© 2009 Sandra Jean-Pierre
There is a language that dead people speak.
It sounds like Portuguese, Swahili, Farsi, mixed sometimes with Hebrew, French and Czech. If I listen closely I can detect a bit of Spanish, blended in with Tagalog and Hopi. I can only imagine it sounds like what God would hear in the chorus of prayers and wails that rise to the bottom of the clouds, then burst through heaven like a tree through the air. This dirge of voices all clamoring personally for God’s ear.
This is what I hear when I dream of my Mother.
When her mouth opens to form the warnings that she must give me, her lips part to form words I doubt I will ever learn in school. Her tongue lifts and lilts in ways my own tongue, filled with Her ancient Haitian memories, won’t ever be able to do. This language that she speaks in these dreams, is always hurried, like she needs to get it all out NOW. And she does, in a flurry so deep and profound, it leaves me in studious concentration, long after she has left me or after she has stopped speaking. My mind usually tries to go through Its memories, searching amongst all that I know, all that I am, all that I will ever be, in order to find a translation for what my Mother is speaking. Always though, I am left inspired and empty because I can never seem to find anything in me that knows how to translate what it is she is saying.
In one of those dreams that I dreamt of Her, She was swathed in white, feet bare, head covered – in a hurry. Keeping step with whom I can only assume was God, though my eyes could not be sure. I had heard the barrage of language preceding her arrival and I poised myself, ready this time to catch her words and possibly their meaning, as she prepared to rush past me. Instead I got knocked down to the floor by her coming presence. This motionless wind of light and life, moving everywhere and no where about me.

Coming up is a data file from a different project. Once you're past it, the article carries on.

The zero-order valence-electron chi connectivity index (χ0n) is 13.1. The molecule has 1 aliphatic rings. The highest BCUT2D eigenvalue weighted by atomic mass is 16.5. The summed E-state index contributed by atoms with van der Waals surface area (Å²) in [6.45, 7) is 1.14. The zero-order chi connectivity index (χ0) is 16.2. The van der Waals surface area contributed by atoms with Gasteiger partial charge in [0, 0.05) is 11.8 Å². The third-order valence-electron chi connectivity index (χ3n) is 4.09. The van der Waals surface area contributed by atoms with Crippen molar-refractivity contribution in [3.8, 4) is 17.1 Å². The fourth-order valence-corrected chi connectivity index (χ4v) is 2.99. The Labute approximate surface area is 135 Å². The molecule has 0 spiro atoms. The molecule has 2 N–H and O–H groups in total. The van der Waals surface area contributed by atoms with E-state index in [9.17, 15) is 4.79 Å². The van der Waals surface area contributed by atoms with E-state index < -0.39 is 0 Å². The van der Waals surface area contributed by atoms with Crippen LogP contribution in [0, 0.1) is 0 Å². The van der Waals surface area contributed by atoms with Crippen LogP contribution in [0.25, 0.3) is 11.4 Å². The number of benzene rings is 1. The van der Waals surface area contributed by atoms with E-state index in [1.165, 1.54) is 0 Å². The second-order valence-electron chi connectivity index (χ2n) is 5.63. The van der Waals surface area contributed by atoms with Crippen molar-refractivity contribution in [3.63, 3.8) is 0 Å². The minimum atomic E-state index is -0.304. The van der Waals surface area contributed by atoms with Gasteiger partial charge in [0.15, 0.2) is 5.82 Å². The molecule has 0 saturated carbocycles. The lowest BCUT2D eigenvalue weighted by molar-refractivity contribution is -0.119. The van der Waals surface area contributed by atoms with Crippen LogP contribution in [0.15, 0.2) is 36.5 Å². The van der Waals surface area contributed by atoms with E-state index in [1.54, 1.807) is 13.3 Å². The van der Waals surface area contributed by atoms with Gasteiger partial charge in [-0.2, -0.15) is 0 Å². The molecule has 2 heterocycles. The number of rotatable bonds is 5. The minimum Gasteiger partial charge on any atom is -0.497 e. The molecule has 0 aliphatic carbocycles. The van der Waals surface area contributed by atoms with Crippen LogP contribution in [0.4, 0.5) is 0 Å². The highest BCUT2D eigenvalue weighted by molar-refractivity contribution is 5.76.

She stopped, stooped to me, grabbed my upper arms, looked me in my eyes and in an English as clear as a cup of cool water she spoke:
“You must listen to this – it is important.”
She spoke a few words in her language, I nodding my head in comprehension and I heard. I heard the notes of music yet to be written, the breathe of babies yet to be born. I heard the roar of peoples in sedition, the ocean being angry, the sky clapping in delight, the sun sighing. I heard the prayers of Hope, a birds heartbeat, the rustle of the twinkling stars. I heard Faith’s unending ministrations and what I can only guess to be the laughter of God. It brought me joy, to hear Her new language and finally understand the meaning of Existence, of Death, of After.
With eyes and ears opened, I dusted myself off and followed her, as much and as fast as I could but it was no use. She was ahead and beyond my reach or scope. With my mind unable to store all She had given me, the only thing She left me with were carrots. This bowl she had been carrying with her was filled with the most orange, succulent carrots I have seen in this life. And as noisily as she had approached, she disappeared, along with my hope and understanding.
In these dreams, I always seem to be chasing my Mother or looking out for her coming, always missing her by seconds. My Aunt told me never to follow her, for meeting her would only take me away from this life. But my mind had intentions of its own – it just knew that We missed her. And like a disobedient child, We went chasing after that which We would never touch or hold again.
People ask me if I can feel her near. My answer is always No. Where She is, my umbilical cord can no longer reach her, can no longer connect to her mothering fount. This is the reason why I cry so much and so often from her absence. This is why I try and chase her in my dreams – she has gone to a place where we, are no longer connected, where I, can no longer be her shadow, where she, can no longer mother me. And I have no business there – this, I am smart enough to respect and know.
Her only concession has been this language that she speaks, that she allowed my mind to know once. And I can only hope, that she will be patient while I am down here, figuring it out.